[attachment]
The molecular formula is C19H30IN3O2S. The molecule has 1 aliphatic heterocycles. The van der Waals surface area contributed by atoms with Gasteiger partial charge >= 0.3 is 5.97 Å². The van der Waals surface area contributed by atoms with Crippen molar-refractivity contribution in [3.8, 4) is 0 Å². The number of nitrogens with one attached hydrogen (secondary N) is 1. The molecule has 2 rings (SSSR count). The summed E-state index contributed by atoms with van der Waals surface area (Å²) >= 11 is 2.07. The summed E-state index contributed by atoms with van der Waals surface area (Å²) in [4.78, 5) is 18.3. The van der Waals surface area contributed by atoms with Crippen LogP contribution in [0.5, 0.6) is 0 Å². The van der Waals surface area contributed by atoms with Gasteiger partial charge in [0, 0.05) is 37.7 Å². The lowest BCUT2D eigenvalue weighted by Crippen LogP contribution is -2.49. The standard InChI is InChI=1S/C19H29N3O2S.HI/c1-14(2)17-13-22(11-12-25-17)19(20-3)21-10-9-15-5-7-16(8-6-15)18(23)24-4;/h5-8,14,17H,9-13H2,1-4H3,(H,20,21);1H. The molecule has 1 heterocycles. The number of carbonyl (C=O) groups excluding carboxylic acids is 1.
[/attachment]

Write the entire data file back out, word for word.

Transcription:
The molecular formula is C19H30IN3O2S. The molecule has 1 aliphatic heterocycles. The van der Waals surface area contributed by atoms with Gasteiger partial charge >= 0.3 is 5.97 Å². The van der Waals surface area contributed by atoms with Crippen molar-refractivity contribution in [3.8, 4) is 0 Å². The number of nitrogens with one attached hydrogen (secondary N) is 1. The molecule has 2 rings (SSSR count). The summed E-state index contributed by atoms with van der Waals surface area (Å²) >= 11 is 2.07. The summed E-state index contributed by atoms with van der Waals surface area (Å²) in [4.78, 5) is 18.3. The van der Waals surface area contributed by atoms with Crippen LogP contribution in [0.5, 0.6) is 0 Å². The van der Waals surface area contributed by atoms with Gasteiger partial charge in [0, 0.05) is 37.7 Å². The lowest BCUT2D eigenvalue weighted by Crippen LogP contribution is -2.49. The standard InChI is InChI=1S/C19H29N3O2S.HI/c1-14(2)17-13-22(11-12-25-17)19(20-3)21-10-9-15-5-7-16(8-6-15)18(23)24-4;/h5-8,14,17H,9-13H2,1-4H3,(H,20,21);1H. The molecule has 1 heterocycles. The number of carbonyl (C=O) groups excluding carboxylic acids is 1.